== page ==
European Court of Human Rights satisfied the claims of 23 Russian citizens who had sent a complaint against the refusal of the Russian authorities to coordinate public events with subsequent persecution of participants of these actions, the BBC Russian Service informed.
Thus, reportedly, the court in Strasbourg recognized the actions of the Russian authorities as those restricting the rights to freedom of assembly. According to the ECHR decision, Moscow is obliged to pay to the plaintiffs 183,500 Euros in the whole.
The appeal to court noted that from 2009 to 2012 the Russian authorities prevented the carrying out of 28 rallies and their organizers and participants were subjected to harassment, detention and prosecution.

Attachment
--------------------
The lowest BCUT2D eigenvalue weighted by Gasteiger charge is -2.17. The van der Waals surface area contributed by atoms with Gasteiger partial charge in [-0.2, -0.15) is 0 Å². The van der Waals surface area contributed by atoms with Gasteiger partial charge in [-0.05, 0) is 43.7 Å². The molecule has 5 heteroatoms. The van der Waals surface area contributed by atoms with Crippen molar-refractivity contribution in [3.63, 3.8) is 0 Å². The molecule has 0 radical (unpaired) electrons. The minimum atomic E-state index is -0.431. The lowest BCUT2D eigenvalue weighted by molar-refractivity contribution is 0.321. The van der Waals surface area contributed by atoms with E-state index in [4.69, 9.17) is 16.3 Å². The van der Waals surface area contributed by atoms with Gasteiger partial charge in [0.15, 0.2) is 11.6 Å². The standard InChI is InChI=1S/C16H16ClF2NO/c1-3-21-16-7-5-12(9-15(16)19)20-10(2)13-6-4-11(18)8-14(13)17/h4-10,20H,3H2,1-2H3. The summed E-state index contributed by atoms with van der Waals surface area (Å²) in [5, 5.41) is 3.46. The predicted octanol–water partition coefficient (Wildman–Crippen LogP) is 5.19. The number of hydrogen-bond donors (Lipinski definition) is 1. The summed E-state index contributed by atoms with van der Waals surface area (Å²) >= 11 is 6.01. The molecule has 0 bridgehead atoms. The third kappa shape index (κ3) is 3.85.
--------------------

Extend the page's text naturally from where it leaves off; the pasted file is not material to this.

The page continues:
The complaint ECHR has granted, provides more than 80 allegations concerning violations of the right to freedom of assembly in Russia.
Earlier, January 14, dozens of people were detained during a rally in support of political prisoners near the monument to Aleksandr Griboyedov ("Chistye Prudy" metro station) in Moscow. According to eyewitnesses, the police used physical force when detaining the protesters. Security officials say that the detentions were carried out on the orders of Aleksandr Makhonin, the Deputy Chief of the department to ensure the holding of mass events of Directorate of Internal Affairs in Central Administrative District.